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Eurobond Holders Face Bigger Loss Than Bilateral Lenders – Ofori-Atta



Ghana said private foreign creditors may have to accept less favorable terms than bilateral lenders in the country’s $30 billion debt restructuring.

“We hope our commercial creditors will understand our desire to negotiate over bilateral creditors softer terms than we anticipate to propose to them, as a speedy process with the bilateral creditors is needed to pave the way for the discussion with private creditors,” Finance Minister Ken Ofori-Atta told lawmakers in Accra.

That’s a setback for eurobond investors who have been clamoring for equal treatment with other lender groups in the restructuring after Ghana said in December it’s stopping payments. But the West African nation is racing against time as it seeks to win concessions from creditors to unlock a $3 billion International Monetary Fund loan by March.

The country has asked for an expedited treatment of its restructuring under the Group of 20’s Common Framework, and reiterated this request during a meeting last month with Paris Club and non-Paris Club creditors, Ofori-Atta said. Ghana aims to start “substantive” discussions with international bondholders and their advisers in coming weeks, he said.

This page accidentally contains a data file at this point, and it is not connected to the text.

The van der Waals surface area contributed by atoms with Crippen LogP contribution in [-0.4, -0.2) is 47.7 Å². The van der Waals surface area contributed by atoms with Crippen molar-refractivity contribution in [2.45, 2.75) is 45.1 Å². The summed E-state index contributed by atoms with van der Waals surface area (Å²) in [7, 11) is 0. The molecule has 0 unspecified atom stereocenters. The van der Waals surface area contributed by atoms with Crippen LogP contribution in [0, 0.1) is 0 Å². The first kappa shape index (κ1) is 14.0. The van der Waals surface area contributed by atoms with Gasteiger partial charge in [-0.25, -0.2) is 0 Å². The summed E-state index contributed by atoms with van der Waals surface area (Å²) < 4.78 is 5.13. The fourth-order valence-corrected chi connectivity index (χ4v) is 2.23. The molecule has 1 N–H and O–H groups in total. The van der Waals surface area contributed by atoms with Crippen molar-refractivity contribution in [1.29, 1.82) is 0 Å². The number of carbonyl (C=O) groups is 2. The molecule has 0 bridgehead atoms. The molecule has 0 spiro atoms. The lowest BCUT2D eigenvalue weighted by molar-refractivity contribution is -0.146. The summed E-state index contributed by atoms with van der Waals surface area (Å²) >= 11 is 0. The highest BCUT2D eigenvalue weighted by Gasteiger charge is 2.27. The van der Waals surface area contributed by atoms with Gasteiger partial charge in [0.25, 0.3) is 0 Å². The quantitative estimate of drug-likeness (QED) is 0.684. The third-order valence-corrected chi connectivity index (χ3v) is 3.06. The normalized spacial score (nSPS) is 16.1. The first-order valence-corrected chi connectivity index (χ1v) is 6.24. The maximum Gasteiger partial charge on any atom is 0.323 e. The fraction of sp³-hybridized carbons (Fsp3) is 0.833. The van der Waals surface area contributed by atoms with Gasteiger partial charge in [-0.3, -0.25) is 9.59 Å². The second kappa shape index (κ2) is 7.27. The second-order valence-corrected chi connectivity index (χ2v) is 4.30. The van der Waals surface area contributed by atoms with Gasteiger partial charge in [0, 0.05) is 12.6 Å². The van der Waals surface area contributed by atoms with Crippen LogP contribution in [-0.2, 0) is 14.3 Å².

Ghana, which unilaterally suspended payments on eurobonds, commercial term loans and most bilateral debt in December, needs assurances from the investors to show the IMF it is in good standing to bring debt to a sustainable level. It aims to reduce the ratio of debt to gross domestic product to 55% by 2028 from an IMF estimate of 105% of GDP in 2022.

The country sought IMF help in July as it lost access to the international capital markets and investors dumped its eurobonds. The cedi currency tumbled and inflation hovered at 53.6% in January. Gross international reserves declined to $6.2 billion at end-December from $9.7 billion a year earlier, and were enough to cover only 2.7 months of imports, down from 4.3 months in December 2021.

The government just completed the first part of a domestic debt exchange, with investors turning in 83 billion cedi ($6.7 billion) of holdings for new securities, covering 64% of its local debt under reorganization.

Ghana is reorganizing almost $30 billion of eurobonds, local bonds and bilateral loans as part of an overhaul of total public debt that stood at 575.7 billion cedi ($47 billion) as of November. Debt rose after spending pressures from an energy crisis between 2013 and 2015 and a sweeping banking sector cleanup in 2018 were compounded by shocks from the Covid-19 pandemic and Russia’s invasion of Ukraine.

Ghana’s eurobond due January 2026 rose to 41 cents on the dollar Thursday.


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